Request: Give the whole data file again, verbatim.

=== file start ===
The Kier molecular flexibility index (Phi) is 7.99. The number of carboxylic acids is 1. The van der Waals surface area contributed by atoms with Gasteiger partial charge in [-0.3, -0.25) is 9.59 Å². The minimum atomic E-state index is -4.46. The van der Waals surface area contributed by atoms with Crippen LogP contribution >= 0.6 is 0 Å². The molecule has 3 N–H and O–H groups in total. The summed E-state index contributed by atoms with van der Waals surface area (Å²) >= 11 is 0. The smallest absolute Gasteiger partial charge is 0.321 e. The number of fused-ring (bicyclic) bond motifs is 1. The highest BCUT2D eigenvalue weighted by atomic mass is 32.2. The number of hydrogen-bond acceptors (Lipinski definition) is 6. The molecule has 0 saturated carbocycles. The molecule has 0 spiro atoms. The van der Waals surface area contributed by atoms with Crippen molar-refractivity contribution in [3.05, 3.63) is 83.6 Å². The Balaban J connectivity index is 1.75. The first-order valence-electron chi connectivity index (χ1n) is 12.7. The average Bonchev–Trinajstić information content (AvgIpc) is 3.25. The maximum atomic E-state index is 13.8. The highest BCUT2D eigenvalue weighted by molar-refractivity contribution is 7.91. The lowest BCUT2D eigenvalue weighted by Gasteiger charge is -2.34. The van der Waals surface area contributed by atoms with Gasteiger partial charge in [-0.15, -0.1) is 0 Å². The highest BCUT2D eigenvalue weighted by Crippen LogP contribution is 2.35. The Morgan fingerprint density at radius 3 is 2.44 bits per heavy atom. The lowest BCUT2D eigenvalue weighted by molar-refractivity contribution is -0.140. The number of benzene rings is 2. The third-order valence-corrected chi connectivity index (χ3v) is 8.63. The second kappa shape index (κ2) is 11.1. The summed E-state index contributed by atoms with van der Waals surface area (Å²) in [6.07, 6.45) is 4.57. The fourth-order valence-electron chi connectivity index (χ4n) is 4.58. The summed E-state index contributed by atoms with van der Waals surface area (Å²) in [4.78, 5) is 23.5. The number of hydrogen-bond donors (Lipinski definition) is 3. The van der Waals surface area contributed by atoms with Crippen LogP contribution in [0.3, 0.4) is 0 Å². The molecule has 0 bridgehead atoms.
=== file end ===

The Kier molecular flexibility index (Phi) is 7.99. The number of carboxylic acids is 1. The van der Waals surface area contributed by atoms with Gasteiger partial charge in [-0.3, -0.25) is 9.59 Å². The minimum atomic E-state index is -4.46. The van der Waals surface area contributed by atoms with Crippen LogP contribution >= 0.6 is 0 Å². The molecule has 3 N–H and O–H groups in total. The summed E-state index contributed by atoms with van der Waals surface area (Å²) >= 11 is 0. The smallest absolute Gasteiger partial charge is 0.321 e. The number of fused-ring (bicyclic) bond motifs is 1. The highest BCUT2D eigenvalue weighted by atomic mass is 32.2. The number of hydrogen-bond acceptors (Lipinski definition) is 6. The molecule has 0 saturated carbocycles. The molecule has 0 spiro atoms. The van der Waals surface area contributed by atoms with Crippen molar-refractivity contribution in [3.05, 3.63) is 83.6 Å². The Balaban J connectivity index is 1.75. The first-order valence-electron chi connectivity index (χ1n) is 12.7. The average Bonchev–Trinajstić information content (AvgIpc) is 3.25. The maximum atomic E-state index is 13.8. The highest BCUT2D eigenvalue weighted by molar-refractivity contribution is 7.91. The lowest BCUT2D eigenvalue weighted by Gasteiger charge is -2.34. The van der Waals surface area contributed by atoms with Gasteiger partial charge in [-0.15, -0.1) is 0 Å². The highest BCUT2D eigenvalue weighted by Crippen LogP contribution is 2.35. The Morgan fingerprint density at radius 3 is 2.44 bits per heavy atom. The lowest BCUT2D eigenvalue weighted by molar-refractivity contribution is -0.140. The number of benzene rings is 2. The third-order valence-corrected chi connectivity index (χ3v) is 8.63. The second kappa shape index (κ2) is 11.1. The summed E-state index contributed by atoms with van der Waals surface area (Å²) in [6.07, 6.45) is 4.57. The fourth-order valence-electron chi connectivity index (χ4n) is 4.58. The summed E-state index contributed by atoms with van der Waals surface area (Å²) in [4.78, 5) is 23.5. The number of hydrogen-bond donors (Lipinski definition) is 3. The van der Waals surface area contributed by atoms with Crippen LogP contribution in [0.3, 0.4) is 0 Å². The molecule has 0 bridgehead atoms.